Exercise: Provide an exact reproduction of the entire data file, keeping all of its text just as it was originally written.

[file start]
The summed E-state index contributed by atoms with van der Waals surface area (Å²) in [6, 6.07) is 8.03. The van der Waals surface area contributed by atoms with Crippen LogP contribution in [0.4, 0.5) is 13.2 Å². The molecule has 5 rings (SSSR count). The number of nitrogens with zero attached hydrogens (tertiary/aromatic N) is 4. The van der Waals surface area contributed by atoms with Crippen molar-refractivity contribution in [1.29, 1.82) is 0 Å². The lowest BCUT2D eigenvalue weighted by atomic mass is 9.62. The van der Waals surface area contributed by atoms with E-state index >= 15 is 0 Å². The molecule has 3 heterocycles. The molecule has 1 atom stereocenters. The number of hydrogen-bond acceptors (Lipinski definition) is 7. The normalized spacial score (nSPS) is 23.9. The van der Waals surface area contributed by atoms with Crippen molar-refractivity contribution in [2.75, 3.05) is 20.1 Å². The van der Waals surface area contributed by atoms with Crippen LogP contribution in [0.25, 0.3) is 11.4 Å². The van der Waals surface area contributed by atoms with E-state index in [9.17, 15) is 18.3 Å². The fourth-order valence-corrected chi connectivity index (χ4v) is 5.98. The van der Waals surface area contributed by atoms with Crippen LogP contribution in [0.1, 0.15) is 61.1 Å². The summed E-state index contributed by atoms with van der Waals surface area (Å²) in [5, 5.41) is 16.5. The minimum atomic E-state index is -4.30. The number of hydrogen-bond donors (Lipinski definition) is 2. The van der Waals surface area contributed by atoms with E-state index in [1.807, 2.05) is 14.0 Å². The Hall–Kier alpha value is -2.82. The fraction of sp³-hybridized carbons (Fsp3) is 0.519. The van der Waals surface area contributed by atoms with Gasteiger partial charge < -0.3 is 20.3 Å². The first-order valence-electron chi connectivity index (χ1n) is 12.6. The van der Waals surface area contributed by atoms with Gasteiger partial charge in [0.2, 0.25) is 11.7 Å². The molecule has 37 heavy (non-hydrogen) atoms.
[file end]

The summed E-state index contributed by atoms with van der Waals surface area (Å²) in [6, 6.07) is 8.03. The van der Waals surface area contributed by atoms with Crippen LogP contribution in [0.4, 0.5) is 13.2 Å². The molecule has 5 rings (SSSR count). The number of nitrogens with zero attached hydrogens (tertiary/aromatic N) is 4. The van der Waals surface area contributed by atoms with Crippen molar-refractivity contribution in [1.29, 1.82) is 0 Å². The lowest BCUT2D eigenvalue weighted by atomic mass is 9.62. The van der Waals surface area contributed by atoms with E-state index >= 15 is 0 Å². The molecule has 3 heterocycles. The molecule has 1 atom stereocenters. The number of hydrogen-bond acceptors (Lipinski definition) is 7. The normalized spacial score (nSPS) is 23.9. The van der Waals surface area contributed by atoms with Crippen molar-refractivity contribution in [2.75, 3.05) is 20.1 Å². The van der Waals surface area contributed by atoms with Crippen LogP contribution in [0.25, 0.3) is 11.4 Å². The van der Waals surface area contributed by atoms with E-state index in [9.17, 15) is 18.3 Å². The fourth-order valence-corrected chi connectivity index (χ4v) is 5.98. The van der Waals surface area contributed by atoms with Crippen LogP contribution in [0.1, 0.15) is 61.1 Å². The summed E-state index contributed by atoms with van der Waals surface area (Å²) in [5, 5.41) is 16.5. The minimum atomic E-state index is -4.30. The number of hydrogen-bond donors (Lipinski definition) is 2. The van der Waals surface area contributed by atoms with E-state index in [1.807, 2.05) is 14.0 Å². The Hall–Kier alpha value is -2.82. The fraction of sp³-hybridized carbons (Fsp3) is 0.519. The van der Waals surface area contributed by atoms with Gasteiger partial charge < -0.3 is 20.3 Å². The first-order valence-electron chi connectivity index (χ1n) is 12.6. The van der Waals surface area contributed by atoms with Gasteiger partial charge in [0.2, 0.25) is 11.7 Å². The molecule has 37 heavy (non-hydrogen) atoms.